Construction of the Breda-Zappata B.Z.308 was started during 1946 at Breda's Sesto San Giovanni works. The allied control commission halted the work, which was not resumed until January 1947. Further delays in the delivery of Bristol Centaurus engines delayed the first flight, which was on the 27th August 1948, piloted by Mario Stoppani. The B.Z.308 was a large low-wing monoplane of all-metal construction; the fuselage had an oval cross-section. It had a large tailplane with endplate fins and rudders, retractable landing gear. Powered by four Bristol Centaurus radial engines driving five-bladed propellers. It was designed for a flight crew of five, and 55 passengers in two cabins, a high-density model was planned with seats for 80. Although flight testing went well, financial problems and the realization that competition from American-built airliners would take a major share of the post-war airliner market, along with the pressures to close down the Aeronautical section of the Breda industries as requested by the Marshall plan, led to the project being abandoned. Breda stopped producing airplanes subsequently. Despite orders in 1950 from India, Argentina and Persia, only the prototype was built, allegedly also due to pressure from the allies for Italy to refrain from competing in civilian aircraft manufacture after the war.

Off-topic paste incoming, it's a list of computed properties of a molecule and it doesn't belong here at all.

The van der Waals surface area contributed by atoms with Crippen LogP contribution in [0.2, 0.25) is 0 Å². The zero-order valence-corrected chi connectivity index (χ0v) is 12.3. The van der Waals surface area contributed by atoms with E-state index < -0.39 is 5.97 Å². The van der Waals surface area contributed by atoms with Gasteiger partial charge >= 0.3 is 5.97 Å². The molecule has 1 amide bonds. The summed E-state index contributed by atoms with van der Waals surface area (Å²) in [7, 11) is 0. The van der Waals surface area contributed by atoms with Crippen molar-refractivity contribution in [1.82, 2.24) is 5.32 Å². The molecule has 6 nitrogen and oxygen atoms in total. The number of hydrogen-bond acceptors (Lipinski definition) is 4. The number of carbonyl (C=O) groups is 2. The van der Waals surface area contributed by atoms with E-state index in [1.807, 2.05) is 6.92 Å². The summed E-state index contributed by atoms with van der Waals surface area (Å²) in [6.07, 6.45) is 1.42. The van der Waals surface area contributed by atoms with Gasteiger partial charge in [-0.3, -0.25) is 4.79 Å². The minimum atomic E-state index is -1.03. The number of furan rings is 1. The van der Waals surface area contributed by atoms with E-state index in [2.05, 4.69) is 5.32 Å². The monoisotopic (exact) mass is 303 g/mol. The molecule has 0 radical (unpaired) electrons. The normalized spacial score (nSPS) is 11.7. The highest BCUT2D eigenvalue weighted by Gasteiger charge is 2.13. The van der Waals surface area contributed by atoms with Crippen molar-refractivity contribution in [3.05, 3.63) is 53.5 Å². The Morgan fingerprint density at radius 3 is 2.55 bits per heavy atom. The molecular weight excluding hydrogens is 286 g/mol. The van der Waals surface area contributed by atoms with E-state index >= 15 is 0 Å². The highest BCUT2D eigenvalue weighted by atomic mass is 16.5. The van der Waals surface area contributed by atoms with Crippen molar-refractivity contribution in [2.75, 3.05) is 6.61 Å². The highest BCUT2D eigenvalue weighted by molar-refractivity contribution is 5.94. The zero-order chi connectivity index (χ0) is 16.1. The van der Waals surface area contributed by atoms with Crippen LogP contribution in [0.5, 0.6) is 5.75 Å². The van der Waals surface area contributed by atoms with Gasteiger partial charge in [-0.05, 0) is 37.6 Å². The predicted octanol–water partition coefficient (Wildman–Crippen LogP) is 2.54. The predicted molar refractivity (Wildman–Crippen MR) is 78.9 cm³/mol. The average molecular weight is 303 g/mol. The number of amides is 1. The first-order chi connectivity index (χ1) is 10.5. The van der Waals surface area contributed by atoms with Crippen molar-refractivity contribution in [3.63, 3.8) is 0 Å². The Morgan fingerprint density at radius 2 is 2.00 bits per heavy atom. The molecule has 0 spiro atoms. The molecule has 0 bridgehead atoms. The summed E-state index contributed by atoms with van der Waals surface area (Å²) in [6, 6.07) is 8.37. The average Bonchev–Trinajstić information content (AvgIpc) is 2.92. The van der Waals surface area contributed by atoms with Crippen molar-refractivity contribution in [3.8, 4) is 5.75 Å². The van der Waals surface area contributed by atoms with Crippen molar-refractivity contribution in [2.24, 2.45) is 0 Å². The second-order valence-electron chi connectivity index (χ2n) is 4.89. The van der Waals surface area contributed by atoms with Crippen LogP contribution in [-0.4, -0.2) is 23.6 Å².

The single aircraft ended up with the Italian Air Force in 1950. Itwas used to fly between Rome and Mogadishu until one day, following damage during a poor landing, it was abandoned in a field in Somalia before being broken up in 1954. It was also the first Italian transatlantic aircraft, and the first aircraft to fly into the new Malpensa airport in 1948.